India’s presidency of the UNSC fortified our role in world affairs

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India has just concluded its presidency of the United Nations Security Council (UNSC) for August. It was a remarkable month. What was supposed to be a calm August turned out to be one of the busiest and probably most productive. We managed to achieve almost all of what we set out for, and also successfully handled the expected and unexpected challenges that came our way.

During our presidency, we had 14 ‘outcome documents’, five of which were UNSC resolutions. The last time the Council had 14 of these was in June 2020. Three signature events held by India had a clear focus on our priority issues, namely maritime security, UN peacekeeping and counter-terrorism. These topics found resonance with the larger UN membership.

The maritime security event was chaired by the Prime Minister himself which saw participation from several world leaders, including Russian President Vladimir Putin. This was also the first Security Council (SC) meeting chaired by an Indian PM. We witnessed the first Presidential Statement issued on the holistic concept of maritime security. In spite of differences and nuances in the understanding of what this security entails, India worked closely with all SC members to ensure the statement’s adoption by consensus. It includes the following under the broad rubric of maritime security: the UN Convention on the Law of the Sea, terrorism, freedom of navigation, piracy, transnational crimes and other illicit activities, trafficking in arms, humans and others, strengthening international and regional cooperation, etc. This document promises to set the template of future discussions on maritime security, an area of high important for us.

On 18 August, peacekeeping was in focus, with external affairs minister, S. Jaishankar here in New York to chair the session. The day started with a solemn ceremony at the UN Peacekeepers Memorial. A resolution on Protecting the Protectors was adopted, which seeks to safeguard UN Peacekeepers. It was the first SC resolution piloted by India in over four decades, and it had the co-sponsorship of all 15 members. A video was screened for the SC that highlighted India’s support for the situational awareness technology platform, Unite Aware, in four peacekeeping missions. This was India walking the talk on peacekeeping. Jaishankar also chaired a session on technology and peacekeeping, where the UN Secretary General briefed the SC. The first stand-alone presidential statement on this subject was adopted. We also signed an MoU with the UN Peacekeeping Institute in Entebbe.

In our third signature event on the threat posed by the Islamic State/Daesh, one of the briefers was Davood Moradian, director general of the Afghan Institute of Strategic Studies, who had left Kabul just two days earlier. SC members agreed on a press statement highlighting, inter alia, threats posed by the IS-Khorasan and other regional groups to Asia and parts of Africa. Developments in Afghanistan gave this meeting acquired additional salience.

The agenda that was not originally slated for the SC but dominated the month was the Afghanistan situation. We held three meetings on it, issued three press statements and adopted one resolution. The swift adoption of this resolution was crucial, bringing the collective voice and expectations of the SC to bear on the issue. The outcome was broadly in line with our own thinking on this matter, including its focus on Afghan soil not being used for terrorism, especially by UN-proscribed terrorists, the departure of Afghan and foreign nationals, human rights, especially of women and minorities, and other humanitarian issues. Our presidency helped the SC deal with this matter with the urgency and sensitivity it deserved.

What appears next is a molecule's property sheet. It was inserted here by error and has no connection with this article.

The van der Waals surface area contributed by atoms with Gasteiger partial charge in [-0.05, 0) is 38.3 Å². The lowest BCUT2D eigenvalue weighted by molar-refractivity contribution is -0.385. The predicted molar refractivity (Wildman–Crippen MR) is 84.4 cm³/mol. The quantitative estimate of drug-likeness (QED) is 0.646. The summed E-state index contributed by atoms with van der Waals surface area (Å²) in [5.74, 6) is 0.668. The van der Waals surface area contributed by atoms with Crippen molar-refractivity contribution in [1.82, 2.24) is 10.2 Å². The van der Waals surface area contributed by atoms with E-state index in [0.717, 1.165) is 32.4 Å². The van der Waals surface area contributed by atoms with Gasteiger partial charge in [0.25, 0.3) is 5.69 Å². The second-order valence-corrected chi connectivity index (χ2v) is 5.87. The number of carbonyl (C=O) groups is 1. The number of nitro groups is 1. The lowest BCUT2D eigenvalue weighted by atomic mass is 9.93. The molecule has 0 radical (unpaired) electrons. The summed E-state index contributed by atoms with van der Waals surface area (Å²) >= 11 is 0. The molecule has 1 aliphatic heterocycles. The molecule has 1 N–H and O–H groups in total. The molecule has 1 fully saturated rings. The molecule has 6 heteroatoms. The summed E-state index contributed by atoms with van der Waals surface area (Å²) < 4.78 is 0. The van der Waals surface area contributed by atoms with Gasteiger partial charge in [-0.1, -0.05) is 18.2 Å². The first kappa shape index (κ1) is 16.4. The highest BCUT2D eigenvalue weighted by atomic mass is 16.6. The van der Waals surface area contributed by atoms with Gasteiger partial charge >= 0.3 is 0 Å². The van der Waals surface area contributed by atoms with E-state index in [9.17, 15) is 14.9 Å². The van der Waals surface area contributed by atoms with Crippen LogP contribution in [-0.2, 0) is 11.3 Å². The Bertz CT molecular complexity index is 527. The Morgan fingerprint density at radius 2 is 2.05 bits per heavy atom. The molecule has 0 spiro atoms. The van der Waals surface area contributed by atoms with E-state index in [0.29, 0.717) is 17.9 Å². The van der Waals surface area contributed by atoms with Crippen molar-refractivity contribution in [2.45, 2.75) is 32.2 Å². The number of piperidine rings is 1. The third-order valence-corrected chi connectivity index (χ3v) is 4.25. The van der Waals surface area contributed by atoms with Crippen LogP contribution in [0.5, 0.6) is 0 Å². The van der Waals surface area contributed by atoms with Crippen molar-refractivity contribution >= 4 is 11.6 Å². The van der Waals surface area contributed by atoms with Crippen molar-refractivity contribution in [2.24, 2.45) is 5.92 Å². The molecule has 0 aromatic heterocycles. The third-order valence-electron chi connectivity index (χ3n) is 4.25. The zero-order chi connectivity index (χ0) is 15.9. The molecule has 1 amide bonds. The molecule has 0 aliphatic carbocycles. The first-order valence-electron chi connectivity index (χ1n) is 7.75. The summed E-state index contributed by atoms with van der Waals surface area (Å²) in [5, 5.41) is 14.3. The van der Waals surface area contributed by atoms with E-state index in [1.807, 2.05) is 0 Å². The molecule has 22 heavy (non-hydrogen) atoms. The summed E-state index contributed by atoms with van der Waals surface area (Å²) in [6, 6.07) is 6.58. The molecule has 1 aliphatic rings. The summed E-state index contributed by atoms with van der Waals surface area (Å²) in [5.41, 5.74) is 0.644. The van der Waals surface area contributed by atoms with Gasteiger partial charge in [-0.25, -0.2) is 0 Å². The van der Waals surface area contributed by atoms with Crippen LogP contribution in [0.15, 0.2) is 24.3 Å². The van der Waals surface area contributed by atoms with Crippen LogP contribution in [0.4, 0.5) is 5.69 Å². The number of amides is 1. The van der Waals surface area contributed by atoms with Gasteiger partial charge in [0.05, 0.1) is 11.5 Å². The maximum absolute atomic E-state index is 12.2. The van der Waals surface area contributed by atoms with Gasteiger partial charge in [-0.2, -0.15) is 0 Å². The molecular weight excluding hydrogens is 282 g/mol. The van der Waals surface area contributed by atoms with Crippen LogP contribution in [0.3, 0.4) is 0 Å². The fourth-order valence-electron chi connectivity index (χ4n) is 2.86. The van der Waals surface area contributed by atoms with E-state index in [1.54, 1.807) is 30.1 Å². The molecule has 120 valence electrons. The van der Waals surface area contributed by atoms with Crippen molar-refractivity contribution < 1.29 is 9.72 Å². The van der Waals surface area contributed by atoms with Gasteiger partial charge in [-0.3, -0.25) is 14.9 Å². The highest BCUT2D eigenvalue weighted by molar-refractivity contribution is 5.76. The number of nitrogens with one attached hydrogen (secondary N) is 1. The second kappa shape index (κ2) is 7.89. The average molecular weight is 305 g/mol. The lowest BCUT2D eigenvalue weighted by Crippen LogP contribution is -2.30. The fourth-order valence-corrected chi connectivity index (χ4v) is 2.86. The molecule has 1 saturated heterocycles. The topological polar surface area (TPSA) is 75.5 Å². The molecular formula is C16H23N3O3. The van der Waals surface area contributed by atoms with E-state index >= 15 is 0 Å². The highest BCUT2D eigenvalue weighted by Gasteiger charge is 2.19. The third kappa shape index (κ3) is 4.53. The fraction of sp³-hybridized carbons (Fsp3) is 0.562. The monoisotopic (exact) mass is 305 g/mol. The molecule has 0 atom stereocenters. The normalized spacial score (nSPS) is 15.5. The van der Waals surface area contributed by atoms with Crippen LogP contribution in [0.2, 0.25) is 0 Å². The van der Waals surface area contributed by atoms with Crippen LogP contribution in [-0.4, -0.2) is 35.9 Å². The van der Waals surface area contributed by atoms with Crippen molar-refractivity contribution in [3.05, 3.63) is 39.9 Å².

Our eastern neighbour Myanmar was also discussed in a private meeting, where a special envoy of the ASEAN Chair of Myanmar and the foreign minister of Brunei briefed the SC.

Foreign secretary Harsh Vardhan Shringla chaired a session on the Palestine Question, which has been a priority focus of the SC’s work. Several other issues in the Middle East received SC attention, including the UN’s interim force in Lebanon, for which India is one of the largest troop contributors.

Africa-related issues received attention, with an unscheduled meeting on Ethiopia. Resolutions on the UN assistance mission in Somalia and sanctions on Mali were also adopted. At our invitation, the deputy PM and foreign minister of the Democratic Republic of Congo attended the maritime-security event to convey Africa’s perspective as leader of the African Union. We have been working closely with African SC members to reinforce Africa’s voice. Kenya and India had earlier been the two countries to abstain on a South Sudan resolution.

Our Permanent Mission in New York had assiduously prepared the ground for the adoption of many outcome documents by engaging with all SC members in an inclusive manner and in a spirit of transparency and accommodation to ensure Council consensus. At the same time, we did not shy away from taking up issues which were complex and sensitive but deserved to be addressed by the SC.

There is no doubt that our presidency of the UNSC has once again reinforced the fact that India continues to play an important role in world affairs.

T.S. Tirumurti is India’s permanent representative to the United Nations, New York


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